Alumna offers treasure trove of parenting tips
  • Karen DeBord (management, housing, and family development '76, Ph.D. family and child development '91)
    Karen DeBord '76, '91
  • Drawing upon 30 years of research in child development, Karen DeBord (management, housing, and family development '76, Ph.D. family and child development '91) knows that the best answer to many parenting problems is to be proactive.

    After retiring as a North Carolina State University child development professor, DeBord launched Possibility Parenting, a website to support parents. She developed a number of tips, many of which focus on establishing exactly what children yearn for: a true connection with the most important people in their lives—their parents.

    1. Meet emotional needs. "A child's task the first year is learning [how to] trust. Gaze at the child. Let the baby hear the rhythm of your voice. Sing and read. A baby's brain is making connections that can be healthy and warm or [accustomed] to arguing. It does matter how adults act around an infant."

    2. Practice makes perfect. "Often, parents feel frustration about having to tell their children over and over again to do things. This is part of being a parent and part of the development of children. They must practice in order to learn."

    3. P's and Q's take time. "Intellectually, preschool children don't understand rules. Observe a toddler playing a game like Go Fish; you end up sorting the cards by color or suit. Rules click in by the time a child is about 6 years old."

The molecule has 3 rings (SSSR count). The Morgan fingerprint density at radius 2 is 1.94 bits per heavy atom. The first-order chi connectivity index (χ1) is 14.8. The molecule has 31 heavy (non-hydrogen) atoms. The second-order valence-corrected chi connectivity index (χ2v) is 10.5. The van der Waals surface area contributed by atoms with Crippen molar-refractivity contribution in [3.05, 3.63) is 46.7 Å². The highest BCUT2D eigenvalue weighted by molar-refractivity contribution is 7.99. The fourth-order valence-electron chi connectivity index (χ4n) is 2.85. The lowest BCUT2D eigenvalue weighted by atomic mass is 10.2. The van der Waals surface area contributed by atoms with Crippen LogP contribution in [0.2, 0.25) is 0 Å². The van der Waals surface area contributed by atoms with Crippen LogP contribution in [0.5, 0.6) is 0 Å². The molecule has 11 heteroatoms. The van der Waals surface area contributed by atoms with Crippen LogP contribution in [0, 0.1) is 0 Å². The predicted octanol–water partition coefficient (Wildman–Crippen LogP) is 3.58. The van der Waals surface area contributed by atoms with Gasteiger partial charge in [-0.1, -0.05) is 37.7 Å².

4. Embrace tradition. "Family routines, special occasions, and rituals are fodder for good memories. Think about how you are establishing traditions, and remember to keep them going."

    5. Disconnect to connect. "Often, parents are at a loss for how to connect with children. Avoid the TV as a quick fix. Reading, cooking, or even gardening are all fun ways to [develop] a closeness that will create resiliency in the relationship for the tough years ahead."

    6. Impulsivity is okay. "Adolescent children often act first, then step back and say, ‘Whoops!' They will learn greater self-control through experience and brainstorming with parents about how to make a decision."

    by Sarah Fitzgerald, a junior majoring in communication and English and an intern with Virginia Tech Magazine.

    Delaware's roads under alumna's watchful eye

    As chief engineer and director of transportation solutions for the Delaware Department of Transportation, Natalie Barnhart (civil engineering '89) oversees all road and bridge projects for the state.

  • Natalie Barnhart (civil engineering '89); photo courtesy of the Delaware Department of Transportation.
    Natalie Barnhart '89
  • Barnhart's career at the department began right after graduating. "I started in the engineering trainee program, which has you rotate through different divisions to help you find the particular area that suits you," Barnhart said.